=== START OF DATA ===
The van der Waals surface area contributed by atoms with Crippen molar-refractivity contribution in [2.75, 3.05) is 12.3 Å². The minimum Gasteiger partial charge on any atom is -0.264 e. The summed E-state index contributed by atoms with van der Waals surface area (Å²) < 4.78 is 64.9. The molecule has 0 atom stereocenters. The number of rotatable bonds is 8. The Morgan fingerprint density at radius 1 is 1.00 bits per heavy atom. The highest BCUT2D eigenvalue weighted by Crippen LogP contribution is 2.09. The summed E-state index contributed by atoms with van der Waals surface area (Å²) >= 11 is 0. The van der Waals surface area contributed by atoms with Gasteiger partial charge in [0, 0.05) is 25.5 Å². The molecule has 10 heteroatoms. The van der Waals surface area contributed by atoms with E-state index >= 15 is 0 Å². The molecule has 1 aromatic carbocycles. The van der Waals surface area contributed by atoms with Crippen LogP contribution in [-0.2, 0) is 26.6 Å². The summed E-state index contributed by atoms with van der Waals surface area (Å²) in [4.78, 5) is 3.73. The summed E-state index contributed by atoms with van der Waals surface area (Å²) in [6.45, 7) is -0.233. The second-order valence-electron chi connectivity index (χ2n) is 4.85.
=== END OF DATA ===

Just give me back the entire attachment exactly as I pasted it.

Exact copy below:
The van der Waals surface area contributed by atoms with Crippen molar-refractivity contribution in [2.75, 3.05) is 12.3 Å². The minimum Gasteiger partial charge on any atom is -0.264 e. The summed E-state index contributed by atoms with van der Waals surface area (Å²) < 4.78 is 64.9. The molecule has 0 atom stereocenters. The number of rotatable bonds is 8. The Morgan fingerprint density at radius 1 is 1.00 bits per heavy atom. The highest BCUT2D eigenvalue weighted by Crippen LogP contribution is 2.09. The summed E-state index contributed by atoms with van der Waals surface area (Å²) >= 11 is 0. The van der Waals surface area contributed by atoms with Gasteiger partial charge in [0, 0.05) is 25.5 Å². The molecule has 10 heteroatoms. The van der Waals surface area contributed by atoms with E-state index >= 15 is 0 Å². The molecule has 1 aromatic carbocycles. The van der Waals surface area contributed by atoms with Crippen LogP contribution in [-0.2, 0) is 26.6 Å². The summed E-state index contributed by atoms with van der Waals surface area (Å²) in [4.78, 5) is 3.73. The summed E-state index contributed by atoms with van der Waals surface area (Å²) in [6.45, 7) is -0.233. The second-order valence-electron chi connectivity index (χ2n) is 4.85.